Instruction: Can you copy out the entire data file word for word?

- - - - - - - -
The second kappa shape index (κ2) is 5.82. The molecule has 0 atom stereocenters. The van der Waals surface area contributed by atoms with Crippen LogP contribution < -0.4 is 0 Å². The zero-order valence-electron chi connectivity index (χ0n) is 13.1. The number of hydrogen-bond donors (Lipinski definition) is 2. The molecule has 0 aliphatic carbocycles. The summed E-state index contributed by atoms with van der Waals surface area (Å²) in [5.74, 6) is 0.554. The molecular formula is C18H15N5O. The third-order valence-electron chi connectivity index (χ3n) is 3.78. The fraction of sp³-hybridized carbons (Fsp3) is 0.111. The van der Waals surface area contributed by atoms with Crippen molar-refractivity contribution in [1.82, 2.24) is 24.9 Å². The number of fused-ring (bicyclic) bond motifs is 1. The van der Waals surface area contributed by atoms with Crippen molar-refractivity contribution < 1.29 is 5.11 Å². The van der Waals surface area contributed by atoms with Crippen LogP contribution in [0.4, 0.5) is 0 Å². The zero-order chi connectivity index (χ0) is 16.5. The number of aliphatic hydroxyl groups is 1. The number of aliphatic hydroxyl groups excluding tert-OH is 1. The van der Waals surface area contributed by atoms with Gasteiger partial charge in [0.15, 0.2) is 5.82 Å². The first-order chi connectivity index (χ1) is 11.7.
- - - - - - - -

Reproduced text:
The second kappa shape index (κ2) is 5.82. The molecule has 0 atom stereocenters. The van der Waals surface area contributed by atoms with Crippen LogP contribution < -0.4 is 0 Å². The zero-order valence-electron chi connectivity index (χ0n) is 13.1. The number of hydrogen-bond donors (Lipinski definition) is 2. The molecule has 0 aliphatic carbocycles. The summed E-state index contributed by atoms with van der Waals surface area (Å²) in [5.74, 6) is 0.554. The molecular formula is C18H15N5O. The third-order valence-electron chi connectivity index (χ3n) is 3.78. The fraction of sp³-hybridized carbons (Fsp3) is 0.111. The van der Waals surface area contributed by atoms with Crippen molar-refractivity contribution in [1.82, 2.24) is 24.9 Å². The number of fused-ring (bicyclic) bond motifs is 1. The van der Waals surface area contributed by atoms with Crippen molar-refractivity contribution < 1.29 is 5.11 Å². The van der Waals surface area contributed by atoms with Crippen LogP contribution in [0.4, 0.5) is 0 Å². The zero-order chi connectivity index (χ0) is 16.5. The number of aliphatic hydroxyl groups is 1. The number of aliphatic hydroxyl groups excluding tert-OH is 1. The van der Waals surface area contributed by atoms with Gasteiger partial charge in [0.15, 0.2) is 5.82 Å². The first-order chi connectivity index (χ1) is 11.7.